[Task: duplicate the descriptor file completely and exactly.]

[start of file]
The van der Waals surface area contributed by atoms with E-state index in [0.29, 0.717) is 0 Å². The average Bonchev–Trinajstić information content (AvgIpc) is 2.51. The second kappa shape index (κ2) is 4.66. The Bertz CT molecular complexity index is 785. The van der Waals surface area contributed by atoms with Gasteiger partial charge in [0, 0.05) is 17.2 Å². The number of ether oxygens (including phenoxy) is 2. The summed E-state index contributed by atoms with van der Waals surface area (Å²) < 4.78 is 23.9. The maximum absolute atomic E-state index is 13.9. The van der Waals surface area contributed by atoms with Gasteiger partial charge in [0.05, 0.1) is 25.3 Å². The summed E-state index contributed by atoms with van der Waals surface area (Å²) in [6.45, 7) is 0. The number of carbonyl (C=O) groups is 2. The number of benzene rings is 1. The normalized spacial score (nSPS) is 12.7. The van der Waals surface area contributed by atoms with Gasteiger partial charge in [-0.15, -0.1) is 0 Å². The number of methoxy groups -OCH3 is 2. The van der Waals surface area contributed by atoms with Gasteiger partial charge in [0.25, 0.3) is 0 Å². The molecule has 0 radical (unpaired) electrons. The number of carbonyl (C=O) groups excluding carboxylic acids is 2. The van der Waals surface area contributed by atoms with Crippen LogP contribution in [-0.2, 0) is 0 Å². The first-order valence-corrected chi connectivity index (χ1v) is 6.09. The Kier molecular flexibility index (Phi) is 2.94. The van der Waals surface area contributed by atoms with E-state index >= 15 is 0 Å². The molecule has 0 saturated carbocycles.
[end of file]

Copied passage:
The van der Waals surface area contributed by atoms with E-state index in [0.29, 0.717) is 0 Å². The average Bonchev–Trinajstić information content (AvgIpc) is 2.51. The second kappa shape index (κ2) is 4.66. The Bertz CT molecular complexity index is 785. The van der Waals surface area contributed by atoms with Gasteiger partial charge in [0, 0.05) is 17.2 Å². The number of ether oxygens (including phenoxy) is 2. The summed E-state index contributed by atoms with van der Waals surface area (Å²) < 4.78 is 23.9. The maximum absolute atomic E-state index is 13.9. The van der Waals surface area contributed by atoms with Gasteiger partial charge in [0.05, 0.1) is 25.3 Å². The summed E-state index contributed by atoms with van der Waals surface area (Å²) in [6.45, 7) is 0. The number of carbonyl (C=O) groups is 2. The number of benzene rings is 1. The normalized spacial score (nSPS) is 12.7. The van der Waals surface area contributed by atoms with Gasteiger partial charge in [-0.15, -0.1) is 0 Å². The number of methoxy groups -OCH3 is 2. The van der Waals surface area contributed by atoms with Gasteiger partial charge in [0.25, 0.3) is 0 Å². The molecule has 0 radical (unpaired) electrons. The number of carbonyl (C=O) groups excluding carboxylic acids is 2. The van der Waals surface area contributed by atoms with Crippen LogP contribution in [-0.2, 0) is 0 Å². The first-order valence-corrected chi connectivity index (χ1v) is 6.09. The Kier molecular flexibility index (Phi) is 2.94. The van der Waals surface area contributed by atoms with E-state index >= 15 is 0 Å². The molecule has 0 saturated carbocycles.